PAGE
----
Now how different the manuscripts of Pseudo-Hegesippus and Jewish War are in this respect. In Pseudo-Hegesippus, 'Simon' (no reference to him being 'bar Giora) appears again in the narrative of the original assault against the Romans:

Simon also drove off the ascending Romans in the vicinity of the city from their baggage, whence Cestius held himself in the region for three days. The enemy surrounded during this delay and situated on higher ground advanced and watched everyone, lest anyone should break in with impunity. Considering that without much loss on either side nothing could be attempted, king Agrippa sent his men Borcius and Phoebus, who were to say to the people that whatever of outrage had been committed by them against the Romans was pardonable, if only in the future their arms having been put down they would take counsel for themselves, reckoning what he believed that it would either be persuaded to all that they should reject war, or that part would be plucked away from the rest. But the mutinous to the contrary, from fear that the second of these might happen, attacked the ambassadors and killed Phoebus. Borcius however having received a wound was barely able to escape.[Pseudo-Hegesippus 15]

Then Book Two of Pseudo-Hegesippus omits any reference to 'Simon' being alive and ravaging Idumea and instead places the story of the suffering of Simon now finally identified as 'Simon the son of Saul':

The suffering of Simon bitter to see and pitiable to hear drives an explanation, but it was remarkable from the strangeness of the thing. He was among the people of the Jews born of Saulus a not at all ignoble father, gifted with boldness of mind and strength of body, both of which he used in the destruction of his fellow tribesmen, who killed very many of the people coming in from outside in the frequent attack of the Jews, as if perhaps the conspirators were present, alone he was accustomed to hold out against the battle array and to rout the massed forces, he was the bond of the whole and a troop in war, and generally the savior in desperate circumstances. He demonstrated this to the citizens against his own people serving the forces of the Scythopolitans, but not for long to a kinsman was the vengeance owed to the blood lacking. For when, the good faith having broken, the surrounding Scythopolitans, who out of a peaceful situation had taken themselves to the grove, began to threaten with war and to press in, a mob even having killed the sons and parents of Simon although beyond reach of the rest they attacked with missiles and darts. Simon seeing the innumerable multitude superior in an easy task, since he was not able to bear it longer, drew his sword and having turned against the enemy shouted saying: I am receiving the proper return for my acts, who threatened with the death of kinsmen rather than yours and demonstrated good will and gave fraternal blood a pledge of peace to you, for which treachery is justly assigned. Now while I grant a pledge to foreigners I have sent against my family. I have betrayed my children and parents, whom however to be killed by you was not necessary, if you consider the reward of wickedness. I die therefore but angry at all, a friend to none, who have assailed my own people, with my own hands I will first seek retribution from myself. I have killed associates of my religion and sharers of my faith, I recognize what is owed for my wickedness. I will pay for the parricide suited for such a great sacrilege, that it may be both the penalty for the outrage and the glory for courage, lest anyone else should boast about a wound of mine, my own right hand will afterwards be turned against me myself, that it may be seen to be of fury that I die, not of weakness. Lest anyone should mock the dying, that madness should be a protector of parricide, parricide of sacrilege. Having spoken this he turned his gaze upon his children and parents and with indignant eyes, since already pathos mixed with anger was following, he transfixed his father snatched from the crowd with his sword, after him the mother is drawn lest there should be any who might appear as descendents. His wife voluntarily offers herself in succession lest dislodged from such a great husband she might survive. The sons run up, lest in death itself they should be judged unworthy of such a great father. He hastened with a swift blow to forestall the enemy. And therefore all his family having been killed he stood firm in the middle of his corpses and as though they were triumphing over their domestic sufferings because he saw no one of his to perish by an alien sword, he raised his right hand so that all should see and exposing to all the terrifying death for himself victorious he transfixed himself with his own sword. A remarkable young man because of his strength of body and greatness of mind, but because he bestowed trust upon foreigners rather than upon his own, he was worthy of such a death.[Pseudo-Hegesippus 2.18]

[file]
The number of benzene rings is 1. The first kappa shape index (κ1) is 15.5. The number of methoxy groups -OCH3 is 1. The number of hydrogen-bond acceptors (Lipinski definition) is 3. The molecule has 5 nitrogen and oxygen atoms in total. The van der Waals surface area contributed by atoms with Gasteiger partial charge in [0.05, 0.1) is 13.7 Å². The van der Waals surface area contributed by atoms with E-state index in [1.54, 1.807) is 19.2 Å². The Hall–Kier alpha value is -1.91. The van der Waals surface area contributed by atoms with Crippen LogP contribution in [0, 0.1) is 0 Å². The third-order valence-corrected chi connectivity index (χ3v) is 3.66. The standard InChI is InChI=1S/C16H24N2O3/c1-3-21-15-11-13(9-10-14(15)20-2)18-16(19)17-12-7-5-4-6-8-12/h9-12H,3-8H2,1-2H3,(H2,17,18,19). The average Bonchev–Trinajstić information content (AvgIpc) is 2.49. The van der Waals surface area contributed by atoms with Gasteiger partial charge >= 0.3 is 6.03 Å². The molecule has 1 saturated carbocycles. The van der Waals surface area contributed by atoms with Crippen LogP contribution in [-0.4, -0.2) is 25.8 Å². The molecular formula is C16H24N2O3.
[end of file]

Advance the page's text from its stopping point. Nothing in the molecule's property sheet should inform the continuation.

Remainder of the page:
I strongly suspect that this Simon described originally as "gifted with boldness of mind and strength of body" is identical with the common description of Simon bar Giora in Jewish War. We read in Book Four that "here was a son of Giora, one Simon, by birth of Gerasa ...superior in strength of body and courage." [Jewish War 4.9.3] The exact same subplot manifests itself with regards to this Simon as we see of 'Simon the son of Saul.' Simon the son of Saul is away and members of his family fall into hands of zealots. Simon bar Giora later has his wife fall victim to the same set of circumstances:

This success of Simon excited the zealots afresh; and though they were afraid to fight him openly in a fair battle, yet did they lay ambushes in the passes, and seized upon his wife, with a considerable number of her attendants; whereupon they came back to the city rejoicing, as if they had taken Simon himself captive, and were in present expectation that he would lay down his arms, and make supplication to them for his wife; but instead of indulging any merciful affection, he grew very angry at them for seizing his beloved wife; so he came to the wall of Jerusalem, and, like wild beasts when they are wounded, and cannot overtake those that wounded them, he vented his spleen upon all persons that he met with [Jewish War 4.9.8]

The narrative in Pseudo-Hegesippus is very similar again as we shall see but the whole idea is absurd. The Romans are clearly attacking the rebels everywhere in Judea and Galilee and then you have this Homeric narrative only with a guy named Simon and his wife captured behind the walls of Jerusalem threatening to destroy the very walls of Jerusalem to get her back IN THE MIDDLE OF ANOTHER WAR WITH THE MOST POWERFUL ARMY IN THE WORLD!!!!

It's entirely mythical. The suicide of Simon MUST be connected with the fate of Simon called 'bar Giora' in Jewish War. It must have also have appeared in the final capture of Jerusalem. The reason it was removed is also obvious - it's too campy, too obvious that this is all an imaginary narrative about how crazy Judaism is for following the irrational suicidal example of Saul.